Photo Credit: Kerry Jones
When a musician thanks me and my fellow audience members for being “guinea pigs,” a mixture of reactions abound. The comment could seem condescending, as though the audience isn't deserving of a musician’s best material. Conversely, it could feel terribly exciting to be among the first to ever hear new material performed live.
As with anything, it’s all in the delivery. When Jack Tatum thanked his ample Caledonia audience on Monday night for serving as test subjects before Wild Nothing set out on a nationwide tour, I must admit, I felt nothing but privileged.
I am not, however, a true Athens audience member. I live in Brooklyn now, and have since leaving Athens in 2008. Being privy to this last-minute and relatively unpublicized show in my old stomping grounds simply because I happened to be in town for AthFest was exceptional luck.
I have been in love with Wild Nothing since first hearing them on a blissful weekend ski jaunt to Vermont, and Gemini has been on repeat in my store, car and headphones for the last year and a half. I couldn’t figure out why Athens was the chosen destination for this precursor show to a major tour, until Tatum outed guitarist Nathan Goodman as an Athens resident to explosive applause. Tatum also admitted proudly that this was the first night the group had been completed by this particular keyboardist and drummer in a live environment.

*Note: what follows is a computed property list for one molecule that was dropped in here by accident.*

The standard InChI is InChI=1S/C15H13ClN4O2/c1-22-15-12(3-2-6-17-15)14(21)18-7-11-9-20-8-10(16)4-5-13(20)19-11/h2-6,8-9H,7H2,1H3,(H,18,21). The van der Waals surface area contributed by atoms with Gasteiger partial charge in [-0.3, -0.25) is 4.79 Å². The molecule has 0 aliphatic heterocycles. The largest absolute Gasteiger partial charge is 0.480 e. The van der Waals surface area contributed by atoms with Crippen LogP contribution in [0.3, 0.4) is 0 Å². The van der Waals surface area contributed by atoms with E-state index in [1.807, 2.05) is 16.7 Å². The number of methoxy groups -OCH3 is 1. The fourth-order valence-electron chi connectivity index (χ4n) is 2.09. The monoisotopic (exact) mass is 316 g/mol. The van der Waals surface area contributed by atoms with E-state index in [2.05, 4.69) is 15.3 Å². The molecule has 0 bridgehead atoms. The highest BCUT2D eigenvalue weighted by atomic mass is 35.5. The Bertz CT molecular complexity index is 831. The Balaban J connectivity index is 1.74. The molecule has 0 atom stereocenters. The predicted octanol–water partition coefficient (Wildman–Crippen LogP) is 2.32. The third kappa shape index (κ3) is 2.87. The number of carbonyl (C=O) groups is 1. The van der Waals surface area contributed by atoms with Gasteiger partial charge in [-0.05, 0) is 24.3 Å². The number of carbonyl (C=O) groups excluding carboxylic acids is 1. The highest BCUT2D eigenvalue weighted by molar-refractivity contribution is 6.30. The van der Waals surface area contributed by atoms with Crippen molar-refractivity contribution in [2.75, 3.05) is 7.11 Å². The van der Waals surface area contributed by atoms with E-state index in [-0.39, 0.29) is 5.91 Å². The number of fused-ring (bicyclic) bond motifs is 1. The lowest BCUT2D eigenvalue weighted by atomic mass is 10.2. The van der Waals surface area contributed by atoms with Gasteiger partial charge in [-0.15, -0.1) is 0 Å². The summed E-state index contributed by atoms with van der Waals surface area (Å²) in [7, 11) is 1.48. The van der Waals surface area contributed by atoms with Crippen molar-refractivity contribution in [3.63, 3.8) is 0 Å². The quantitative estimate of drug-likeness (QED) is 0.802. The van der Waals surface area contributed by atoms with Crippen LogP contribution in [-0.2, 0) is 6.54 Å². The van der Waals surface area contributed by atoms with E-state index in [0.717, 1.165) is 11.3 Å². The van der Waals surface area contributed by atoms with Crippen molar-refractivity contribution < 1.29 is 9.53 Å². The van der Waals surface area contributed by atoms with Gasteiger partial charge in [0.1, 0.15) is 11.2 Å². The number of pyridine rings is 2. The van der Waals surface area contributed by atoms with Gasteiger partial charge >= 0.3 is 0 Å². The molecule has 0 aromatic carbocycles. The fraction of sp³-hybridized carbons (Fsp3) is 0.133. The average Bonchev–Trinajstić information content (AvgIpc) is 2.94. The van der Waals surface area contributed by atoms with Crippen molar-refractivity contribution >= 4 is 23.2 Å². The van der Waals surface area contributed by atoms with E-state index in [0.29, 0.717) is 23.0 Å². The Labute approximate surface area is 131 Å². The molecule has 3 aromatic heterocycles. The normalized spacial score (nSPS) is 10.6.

As a quintet, they exuded a confidence buttressed by an authentic excitement and elation for playing together. These guys love what they’re doing, and are doing it well.
Upon approaching Wild Nothing’s merch table, I was struck by a stunning tote bag, replete with imagery of the waxing and waning moon, as well as a spin-art-y, psychedelic wave print. I looked on as the guy directly in front of me, grinning with pride, purchased the first of these tote bags ever sold. I was jealous. But having a tote bag before everyone else in Brooklyn would be the least of my bragging rights; I had gained admission to an incredibly relevant, much crushed-on band, at my favorite venue of all time, for three dollars. From this week on, massive crowds will gather to observe Wild Nothing (as well as ethereal pop marvels Beach House, for part of the tour). The free Wild Nothing and Grimes show at Pier 84 in Manhattan has been written in fluorescent pink pen in my date book for weeks now, but that show will undoubtedly pale in comparison to this intimate and inexpensive affair.
The only (slight) bummer the evening presented was the omission of my favorite jam, “The Witching Hour.” However, with the inclusion of four or five new songs never before heard live, and me being close enough to have frequent eye contact with the boyishly handsome Tatum, I trust I could not have had a better first experience watching Wild Nothing perform live than the Caledonia allowed.
Those who witnessed this show? We were the lucky ones.